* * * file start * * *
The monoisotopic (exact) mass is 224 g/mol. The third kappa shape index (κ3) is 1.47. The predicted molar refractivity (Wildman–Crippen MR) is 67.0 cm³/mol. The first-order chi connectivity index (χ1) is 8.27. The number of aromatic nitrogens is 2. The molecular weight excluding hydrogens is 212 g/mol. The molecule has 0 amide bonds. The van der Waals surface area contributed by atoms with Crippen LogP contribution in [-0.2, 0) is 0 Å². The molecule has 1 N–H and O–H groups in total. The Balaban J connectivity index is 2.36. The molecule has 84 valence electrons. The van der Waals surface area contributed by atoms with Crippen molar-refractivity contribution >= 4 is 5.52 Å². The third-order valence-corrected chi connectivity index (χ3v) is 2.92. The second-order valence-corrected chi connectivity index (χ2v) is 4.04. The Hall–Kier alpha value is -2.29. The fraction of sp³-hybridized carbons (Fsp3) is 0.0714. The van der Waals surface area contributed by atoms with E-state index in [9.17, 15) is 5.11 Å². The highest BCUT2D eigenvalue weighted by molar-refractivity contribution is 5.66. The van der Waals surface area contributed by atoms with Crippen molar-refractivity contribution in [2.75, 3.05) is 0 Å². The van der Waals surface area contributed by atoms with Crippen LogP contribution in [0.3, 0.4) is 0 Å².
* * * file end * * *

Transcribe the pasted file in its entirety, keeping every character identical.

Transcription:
The monoisotopic (exact) mass is 224 g/mol. The third kappa shape index (κ3) is 1.47. The predicted molar refractivity (Wildman–Crippen MR) is 67.0 cm³/mol. The first-order chi connectivity index (χ1) is 8.27. The number of aromatic nitrogens is 2. The molecular weight excluding hydrogens is 212 g/mol. The molecule has 0 amide bonds. The van der Waals surface area contributed by atoms with Crippen LogP contribution in [-0.2, 0) is 0 Å². The molecule has 1 N–H and O–H groups in total. The Balaban J connectivity index is 2.36. The molecule has 84 valence electrons. The van der Waals surface area contributed by atoms with Crippen molar-refractivity contribution >= 4 is 5.52 Å². The third-order valence-corrected chi connectivity index (χ3v) is 2.92. The second-order valence-corrected chi connectivity index (χ2v) is 4.04. The Hall–Kier alpha value is -2.29. The fraction of sp³-hybridized carbons (Fsp3) is 0.0714. The van der Waals surface area contributed by atoms with E-state index in [9.17, 15) is 5.11 Å². The highest BCUT2D eigenvalue weighted by molar-refractivity contribution is 5.66. The van der Waals surface area contributed by atoms with Crippen molar-refractivity contribution in [2.75, 3.05) is 0 Å². The van der Waals surface area contributed by atoms with Crippen LogP contribution in [0.3, 0.4) is 0 Å².